- May be used for hollow, completely closed objects such as balls, toys, containers and industrial parts, including armrests, sun visors, fuel tanks and floats

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This is a method of processing in which a parison (hollow tube) is forced into the shape of the mold cavity by internal air pressure. There are three types of blow molding:

Extrusion Blow Molding:
Extruder is operating continuously, and the output either feeds an accumulator or flows through the die as an endless parison. Basic equipment consists of an extruder, crosshead die (and accumulator), clamping arrangement, and mold.

Injection Blow Molding:
This type is suited for containers that have very close tolerance threaded necks, wide mouth opening and highly styled shapes. In the basic process, plastic melt is injected as a parison to a preform cavity, forming the preform around a core rod. A completely finished injection molded neck is formed at this station. The preform is indexed to the blow station where it is blown through an opening in the core rod into the final shape.

Reheat Blow Molding:
For critical containers for foods, cosmetics, carbonated beverages, etc., this process gives many resins improved physical properties. In biaxial orientation, parisons are stretched lengthwise by an external gripper, or by an internal stretch rod, and the stretched radically by blow air to form the finished container against the wall of the mold. This aligns the molecules along two planes - a configuration that gives substantially better barrier properties.

- Used primarily for containers, toys, packaging units, automobile parts and appliance housings
- Similar to rotationally molded parts, but we better controlled variation of wall thickness
- The original process was developed to make glass bottles.

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Thermoforming is an ancient technique. Ancient Egyptians found that animal horns and tortoise shells could be heated and formed into a variety of vessels and shapes. When synthetic plastics became available, thermoforming was an early application. In the United States, John Hyatt thermoformed celluloid sheets over wooded cores for piano keys. Thermoforming is a broad encompassing term with many techniques. Some of the most commons techniques to thermoform are straight vacuum forming, drape forming, matched-mold forming, pressure-bubble plug-assist vacuum forming, plug-assist vacuum forming, plug-assist pressure forming, solid phase pressure forming (SPPF), vacuum snap-back forming, pressure-bubble vacuum snap-back forming, trapped-sheet contact-pressure forming and air-slip forming. Today, thermoformed items surround us.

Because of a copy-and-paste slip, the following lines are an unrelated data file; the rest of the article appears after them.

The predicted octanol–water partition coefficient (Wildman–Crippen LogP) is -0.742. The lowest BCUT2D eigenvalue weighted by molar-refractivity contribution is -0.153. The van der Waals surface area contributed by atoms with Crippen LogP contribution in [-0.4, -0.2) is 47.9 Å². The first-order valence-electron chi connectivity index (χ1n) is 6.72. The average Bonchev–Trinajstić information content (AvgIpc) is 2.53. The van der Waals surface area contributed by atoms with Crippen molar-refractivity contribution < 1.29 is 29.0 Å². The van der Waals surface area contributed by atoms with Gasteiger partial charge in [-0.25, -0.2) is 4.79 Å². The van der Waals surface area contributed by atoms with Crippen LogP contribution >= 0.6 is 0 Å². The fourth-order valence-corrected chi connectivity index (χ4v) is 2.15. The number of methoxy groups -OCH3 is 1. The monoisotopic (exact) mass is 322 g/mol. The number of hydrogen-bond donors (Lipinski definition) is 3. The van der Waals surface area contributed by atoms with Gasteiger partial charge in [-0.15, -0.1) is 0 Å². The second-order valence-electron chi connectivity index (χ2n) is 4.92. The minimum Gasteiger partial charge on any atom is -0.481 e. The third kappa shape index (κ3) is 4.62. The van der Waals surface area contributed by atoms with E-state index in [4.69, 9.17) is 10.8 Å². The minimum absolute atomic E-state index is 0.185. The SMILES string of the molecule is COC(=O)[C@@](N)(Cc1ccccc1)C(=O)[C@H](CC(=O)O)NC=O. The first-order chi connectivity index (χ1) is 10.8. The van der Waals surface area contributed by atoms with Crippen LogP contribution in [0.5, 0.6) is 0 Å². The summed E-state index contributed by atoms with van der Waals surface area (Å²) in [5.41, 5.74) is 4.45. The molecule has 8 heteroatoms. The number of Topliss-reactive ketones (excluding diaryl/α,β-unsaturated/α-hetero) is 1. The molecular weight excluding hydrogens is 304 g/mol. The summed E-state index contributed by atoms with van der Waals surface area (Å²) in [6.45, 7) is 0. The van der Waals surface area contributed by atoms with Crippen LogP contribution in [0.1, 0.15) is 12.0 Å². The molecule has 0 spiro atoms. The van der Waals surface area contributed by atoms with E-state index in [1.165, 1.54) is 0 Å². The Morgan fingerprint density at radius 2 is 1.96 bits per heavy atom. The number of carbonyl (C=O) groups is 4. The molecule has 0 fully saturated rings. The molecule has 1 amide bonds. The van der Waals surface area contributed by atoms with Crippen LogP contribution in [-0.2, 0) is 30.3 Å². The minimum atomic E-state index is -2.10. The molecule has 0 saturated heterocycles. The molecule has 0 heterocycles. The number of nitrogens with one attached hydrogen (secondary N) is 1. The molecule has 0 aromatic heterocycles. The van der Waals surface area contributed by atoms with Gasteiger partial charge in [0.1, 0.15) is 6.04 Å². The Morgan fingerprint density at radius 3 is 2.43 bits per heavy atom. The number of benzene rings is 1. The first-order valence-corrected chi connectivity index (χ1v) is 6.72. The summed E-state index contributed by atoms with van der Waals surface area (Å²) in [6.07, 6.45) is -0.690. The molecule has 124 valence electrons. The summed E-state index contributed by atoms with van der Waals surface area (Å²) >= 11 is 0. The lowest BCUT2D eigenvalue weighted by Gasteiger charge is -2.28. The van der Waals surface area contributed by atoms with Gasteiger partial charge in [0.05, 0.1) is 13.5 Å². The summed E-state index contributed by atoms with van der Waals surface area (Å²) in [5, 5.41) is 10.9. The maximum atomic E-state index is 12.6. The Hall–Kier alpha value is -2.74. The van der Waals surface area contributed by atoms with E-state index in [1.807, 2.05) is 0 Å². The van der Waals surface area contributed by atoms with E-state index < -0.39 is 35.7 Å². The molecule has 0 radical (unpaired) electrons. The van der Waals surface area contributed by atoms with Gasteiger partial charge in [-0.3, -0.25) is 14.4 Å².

- Signs, light fixtures, ice-cube trays, ducts, drawers, instrument panels, tote trays, housewares, toys, refrigerator panels, transparent aircraft enclosures and boat windshields
- The packaging industry relies heavily on thermoforming.
- Cookies, pills and other products are commonly packaged by blister packaging.
- Single portions of butter, jellies and other foods also appear in blister packs.

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The extent of my knowledge on die-casting deals primarily with zinc die-casting. We have four 50-ton Hydrocast zinc die-cast machines that are considered small machines in the die-cast industry. We primarily use them to make small gears that need to hold up with strong wear resistance.